Below, I posted a story that talked about a private public partnership that Nigeria is taking on in order to deal with this issue. The Nigerian Maritime Administration and Safety Agency has recently contracted with a company called Global West Vessels Specialist Nigeria Limited. Here is the basics of this deal, which is valued at  $103 million.

“What the government has done is simply address issues of maintenance bureaucracy that had crippled the patrol arm of NIMASA. By the partnership agreement NIMASA has asked a private firm to supply patrol boats, surveillance equipment and also maintain them. NIMASA and the NAVY will use these facilities to protect the nation’s maritime domain”, he explained.

 I don’t know anything about this company or public private partnership. So I couldn’t even say if this group is an honest partner in the deal, or if it will be effective. We will see….

The second thing to look at are these militant groups who target the oil as part of their strategy. Groups like MEND did a number on oil infrastructure there. Shell has also invested much into security in order to protect their investments and operations there, and from the sounds of it, MEND is wanting to get back into the game of system disruptions.

You also have the Islamist extremist angle. Boko Haram comes to mind as just such a group that could increase their systems disruption attacks as a strategy to coincide with the increased demand for oil throughout the world. Meaning if the west depends upon the oil coming from Nigeria, then what better way to hurt the west and Nigerian government by attacking the oil. This is not a new idea and I discussed how Al Shabab is targeting western oil interests in Somalia as another example of this kind of thing. (notice that private security is a necessity to counter the threat in both countries)

Finally, I picked up on this little part of an article below and this is interesting to me. Liberia and Sierra Leone could turn into another source of oil. Check it out.

U.S. company Anadarko Petroleum Corp. and oil companies have reported new discoveries off Liberia and Sierra Leone in recent weeks, heightening expectations that the war-scarred region is heading for a major bonanza.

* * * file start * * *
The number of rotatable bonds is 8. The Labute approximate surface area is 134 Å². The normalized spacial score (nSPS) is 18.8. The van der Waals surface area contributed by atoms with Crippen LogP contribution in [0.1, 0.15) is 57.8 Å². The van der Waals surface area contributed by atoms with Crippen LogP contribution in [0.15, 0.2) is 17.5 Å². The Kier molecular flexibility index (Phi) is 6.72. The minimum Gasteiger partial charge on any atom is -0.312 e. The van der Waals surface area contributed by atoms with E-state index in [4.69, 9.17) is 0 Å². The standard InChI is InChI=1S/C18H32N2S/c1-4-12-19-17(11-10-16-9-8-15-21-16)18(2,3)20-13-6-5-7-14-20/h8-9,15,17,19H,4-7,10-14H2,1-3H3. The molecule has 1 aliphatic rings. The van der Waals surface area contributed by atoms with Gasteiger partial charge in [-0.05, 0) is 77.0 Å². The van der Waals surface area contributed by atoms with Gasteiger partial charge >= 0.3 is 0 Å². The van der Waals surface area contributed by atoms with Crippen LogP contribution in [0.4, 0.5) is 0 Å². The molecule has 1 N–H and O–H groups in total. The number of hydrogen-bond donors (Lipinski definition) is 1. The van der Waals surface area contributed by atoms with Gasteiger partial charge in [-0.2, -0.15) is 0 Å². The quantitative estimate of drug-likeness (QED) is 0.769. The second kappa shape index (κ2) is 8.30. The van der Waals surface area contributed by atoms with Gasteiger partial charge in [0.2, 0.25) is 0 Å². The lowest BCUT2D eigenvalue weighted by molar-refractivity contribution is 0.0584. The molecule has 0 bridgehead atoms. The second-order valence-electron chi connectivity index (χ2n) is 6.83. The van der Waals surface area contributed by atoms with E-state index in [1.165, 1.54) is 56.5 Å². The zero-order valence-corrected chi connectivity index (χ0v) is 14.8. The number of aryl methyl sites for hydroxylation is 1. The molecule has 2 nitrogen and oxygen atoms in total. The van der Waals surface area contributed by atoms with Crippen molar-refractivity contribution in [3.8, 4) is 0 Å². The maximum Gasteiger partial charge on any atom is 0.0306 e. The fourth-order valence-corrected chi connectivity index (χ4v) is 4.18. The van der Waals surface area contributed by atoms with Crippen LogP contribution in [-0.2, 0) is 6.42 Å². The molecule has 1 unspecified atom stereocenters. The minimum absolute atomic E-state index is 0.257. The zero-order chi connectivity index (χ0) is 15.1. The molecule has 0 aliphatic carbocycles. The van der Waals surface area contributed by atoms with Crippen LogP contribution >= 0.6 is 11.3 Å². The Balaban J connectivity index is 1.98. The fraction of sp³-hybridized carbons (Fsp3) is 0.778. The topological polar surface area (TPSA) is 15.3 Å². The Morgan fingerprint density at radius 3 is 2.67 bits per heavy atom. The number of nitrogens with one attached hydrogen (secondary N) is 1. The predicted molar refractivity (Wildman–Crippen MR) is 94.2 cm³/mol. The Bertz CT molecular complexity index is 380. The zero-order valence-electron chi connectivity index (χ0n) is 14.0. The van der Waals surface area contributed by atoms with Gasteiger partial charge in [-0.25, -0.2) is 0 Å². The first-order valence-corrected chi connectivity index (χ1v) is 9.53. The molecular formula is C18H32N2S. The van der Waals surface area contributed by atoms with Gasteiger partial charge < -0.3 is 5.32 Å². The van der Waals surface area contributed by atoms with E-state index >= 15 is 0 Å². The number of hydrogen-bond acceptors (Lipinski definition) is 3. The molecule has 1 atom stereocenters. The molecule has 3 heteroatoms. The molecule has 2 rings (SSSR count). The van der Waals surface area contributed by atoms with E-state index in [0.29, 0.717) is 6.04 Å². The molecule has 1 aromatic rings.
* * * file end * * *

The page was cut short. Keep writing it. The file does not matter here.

So with that said, will we see Royal Dutch Shell and similar companies respond with setting up security that looks more like a private military force? Will we see a drive to promote armed guards on all boats operating off the west coast of Africa?  Who knows and it is something to watch as events unfold in this region of the world. -Matt

 

 

Nigerian Delta Unrest Cuts Oil Output by 1 Million Barrels
By Elisha Bala-Gbogbo
Mar 5, 2012
Oil production in Nigeria, Africa’s biggest producer, is down by about 1 million barrels a day because of violence and theft in the Niger River delta, according to the state oil company.
Output is yet to be restored at 40 onshore oil fields mostly operated by Hague-based Royal Dutch Shell Plc (RDSA), San Ramon, California-based Chevron Corp. (CVX) and smaller producers more than two years after a government amnesty led to the disarming of thousands of militants and a decline in attacks on oil companies, according to data obtained from the Nigerian National Petroleum Corp.
The “underlying tensions that mark the region were decades in the making and have yet to be resolved,” Antony Goldman, head of PM Consulting, a London-based risk advisory specializing in West Africa, said today in an e-mailed response to questions. “The concern among oil companies is that there is a risk of a slide back to violence if stakeholders do not seize the opportunity presented by the current relative calm to begin to build a better and fairer future for the Niger delta.”